Since 1998, 13 global technical regulations (GTRs) have been drawn up by the expert committees of the UNECE. Most of these GTRs have been implemented as part of the 1958 agreement; consequently, they are recognized by its signatory states and implemented via the ECE regulations. In addition, a few GTRs have been adopted into national law by signatory states of the 1998 agreement.

    IWVTA as an internationally valid type approval

    The committees of the ECE at the United Nations in Geneva are also working on further developing the 1958 agreement and increasing the number of states applying it. The agreement should be made more attractive for other states to join. There should also be dialog with developing countries who do not yet consider themselves in a position to apply the ECE regulations to full effect. As a result, a process has been launched for extending the agreement to an international whole vehicle type approval (IWVTA). The 1958 agreement is being expanded so as to create not only harmonized regulations for systems or components, but for the whole vehicle. To this end, an ECE regulation 0 is being formulated, which covers a whole vehicle approval.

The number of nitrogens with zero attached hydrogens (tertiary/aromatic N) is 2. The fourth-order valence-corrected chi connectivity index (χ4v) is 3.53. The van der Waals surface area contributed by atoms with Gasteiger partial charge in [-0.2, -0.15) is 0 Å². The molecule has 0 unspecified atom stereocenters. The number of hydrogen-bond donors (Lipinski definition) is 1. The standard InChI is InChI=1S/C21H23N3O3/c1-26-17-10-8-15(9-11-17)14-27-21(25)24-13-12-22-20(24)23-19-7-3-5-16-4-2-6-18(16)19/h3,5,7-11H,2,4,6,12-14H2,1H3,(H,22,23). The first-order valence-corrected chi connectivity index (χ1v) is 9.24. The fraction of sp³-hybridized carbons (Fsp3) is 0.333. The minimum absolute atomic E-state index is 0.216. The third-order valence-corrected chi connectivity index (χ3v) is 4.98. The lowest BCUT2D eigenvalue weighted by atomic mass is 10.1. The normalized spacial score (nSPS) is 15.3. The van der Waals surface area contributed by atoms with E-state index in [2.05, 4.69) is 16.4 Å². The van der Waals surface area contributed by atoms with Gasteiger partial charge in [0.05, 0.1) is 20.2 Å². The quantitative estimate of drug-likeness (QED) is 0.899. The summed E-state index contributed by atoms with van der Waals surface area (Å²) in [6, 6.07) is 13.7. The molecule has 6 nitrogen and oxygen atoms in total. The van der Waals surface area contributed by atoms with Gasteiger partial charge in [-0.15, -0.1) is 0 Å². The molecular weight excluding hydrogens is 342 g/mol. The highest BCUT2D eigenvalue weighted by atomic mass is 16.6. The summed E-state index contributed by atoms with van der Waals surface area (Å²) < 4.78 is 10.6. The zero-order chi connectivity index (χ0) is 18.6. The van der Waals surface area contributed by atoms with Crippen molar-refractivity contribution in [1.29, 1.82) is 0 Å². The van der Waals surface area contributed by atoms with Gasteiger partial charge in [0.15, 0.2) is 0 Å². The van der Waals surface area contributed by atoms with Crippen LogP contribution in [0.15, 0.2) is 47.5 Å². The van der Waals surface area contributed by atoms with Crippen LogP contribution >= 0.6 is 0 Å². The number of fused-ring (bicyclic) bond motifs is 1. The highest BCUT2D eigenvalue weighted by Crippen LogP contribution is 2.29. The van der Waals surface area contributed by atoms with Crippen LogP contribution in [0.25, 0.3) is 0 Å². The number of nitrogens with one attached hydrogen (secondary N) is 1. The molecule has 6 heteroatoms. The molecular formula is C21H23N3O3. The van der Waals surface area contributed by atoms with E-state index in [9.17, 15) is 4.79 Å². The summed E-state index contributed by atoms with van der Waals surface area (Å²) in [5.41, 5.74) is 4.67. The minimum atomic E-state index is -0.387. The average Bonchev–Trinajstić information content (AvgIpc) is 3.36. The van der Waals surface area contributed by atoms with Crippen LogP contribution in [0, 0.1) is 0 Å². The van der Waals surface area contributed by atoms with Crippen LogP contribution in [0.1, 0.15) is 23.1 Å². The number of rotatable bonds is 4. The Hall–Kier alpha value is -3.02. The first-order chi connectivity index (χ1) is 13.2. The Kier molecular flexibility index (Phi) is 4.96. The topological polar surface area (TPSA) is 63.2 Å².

To make it easier for developing countries to use the IWVTA, and thus make joining the agreement more attractive, the regulation 0 allows scope for the contracting parties to take a more flexible approach to the strictness and scope of requirements within the individual countries. Although this will not allow complete mutual recognition of approvals initially, it does represent a first step in that direction.

    Thus, the first level would involve an approval with limited recognition in the event that it only certifies a smaller technical scope. The result of this might be that it is not possible to provide proof of compliance with individual regulations. On the other hand, however, there might also be universal approvals certifying compliance with all requirements (on the highest level). The major advantage compared to the EU type approval already practiced today is that the ECE regulations would apply in a significantly wider area than the European Union alone.

    Contracting parties that intend to apply type approvals with restricted recognition must notify the UN Secretariat which deviations from a universal IWVTA they are prepared to accept. The goal is and remains whole vehicle approval. On the long path leading to "approved once—accepted everywhere," at least the first IWVTA approval should be granted by the end of the decade.

    Philipp Niermann
    Technical Regulations & Materials Regulations and Harmonization

    Philipp Niermann

    Head of Competence Center